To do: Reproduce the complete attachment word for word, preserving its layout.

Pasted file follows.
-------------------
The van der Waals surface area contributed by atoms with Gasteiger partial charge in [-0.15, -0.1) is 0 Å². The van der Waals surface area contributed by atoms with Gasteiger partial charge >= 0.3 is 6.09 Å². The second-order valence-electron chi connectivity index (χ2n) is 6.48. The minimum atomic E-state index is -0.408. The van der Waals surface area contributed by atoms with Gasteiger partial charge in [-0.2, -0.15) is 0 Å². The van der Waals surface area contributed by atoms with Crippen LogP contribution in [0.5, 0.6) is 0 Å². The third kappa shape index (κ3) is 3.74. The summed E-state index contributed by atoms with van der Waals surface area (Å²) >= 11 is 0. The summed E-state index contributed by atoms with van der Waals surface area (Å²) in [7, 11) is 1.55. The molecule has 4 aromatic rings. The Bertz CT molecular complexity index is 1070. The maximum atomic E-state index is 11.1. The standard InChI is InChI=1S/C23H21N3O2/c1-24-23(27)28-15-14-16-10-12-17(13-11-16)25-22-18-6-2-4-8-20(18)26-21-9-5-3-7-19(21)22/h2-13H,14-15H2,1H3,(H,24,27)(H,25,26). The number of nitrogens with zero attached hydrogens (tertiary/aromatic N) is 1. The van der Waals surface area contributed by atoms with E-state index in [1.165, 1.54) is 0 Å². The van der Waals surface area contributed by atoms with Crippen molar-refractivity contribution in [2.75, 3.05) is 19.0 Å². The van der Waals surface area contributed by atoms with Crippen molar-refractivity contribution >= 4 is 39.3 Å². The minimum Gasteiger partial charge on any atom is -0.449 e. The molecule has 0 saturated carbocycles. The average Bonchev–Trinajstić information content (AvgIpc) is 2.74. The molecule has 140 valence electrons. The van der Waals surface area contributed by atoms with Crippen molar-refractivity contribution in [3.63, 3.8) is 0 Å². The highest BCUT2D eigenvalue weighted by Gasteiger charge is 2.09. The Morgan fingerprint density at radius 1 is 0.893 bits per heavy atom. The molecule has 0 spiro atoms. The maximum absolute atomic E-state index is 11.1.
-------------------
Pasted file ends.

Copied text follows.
The van der Waals surface area contributed by atoms with Gasteiger partial charge in [-0.15, -0.1) is 0 Å². The van der Waals surface area contributed by atoms with Gasteiger partial charge >= 0.3 is 6.09 Å². The second-order valence-electron chi connectivity index (χ2n) is 6.48. The minimum atomic E-state index is -0.408. The van der Waals surface area contributed by atoms with Gasteiger partial charge in [-0.2, -0.15) is 0 Å². The van der Waals surface area contributed by atoms with Crippen LogP contribution in [0.5, 0.6) is 0 Å². The third kappa shape index (κ3) is 3.74. The summed E-state index contributed by atoms with van der Waals surface area (Å²) >= 11 is 0. The summed E-state index contributed by atoms with van der Waals surface area (Å²) in [7, 11) is 1.55. The molecule has 4 aromatic rings. The Bertz CT molecular complexity index is 1070. The maximum atomic E-state index is 11.1. The standard InChI is InChI=1S/C23H21N3O2/c1-24-23(27)28-15-14-16-10-12-17(13-11-16)25-22-18-6-2-4-8-20(18)26-21-9-5-3-7-19(21)22/h2-13H,14-15H2,1H3,(H,24,27)(H,25,26). The number of nitrogens with zero attached hydrogens (tertiary/aromatic N) is 1. The van der Waals surface area contributed by atoms with E-state index in [1.165, 1.54) is 0 Å². The van der Waals surface area contributed by atoms with Crippen molar-refractivity contribution in [2.75, 3.05) is 19.0 Å². The van der Waals surface area contributed by atoms with Crippen molar-refractivity contribution >= 4 is 39.3 Å². The minimum Gasteiger partial charge on any atom is -0.449 e. The molecule has 0 saturated carbocycles. The average Bonchev–Trinajstić information content (AvgIpc) is 2.74. The molecule has 140 valence electrons. The van der Waals surface area contributed by atoms with Crippen molar-refractivity contribution in [3.63, 3.8) is 0 Å². The highest BCUT2D eigenvalue weighted by Gasteiger charge is 2.09. The Morgan fingerprint density at radius 1 is 0.893 bits per heavy atom. The molecule has 0 spiro atoms. The maximum absolute atomic E-state index is 11.1.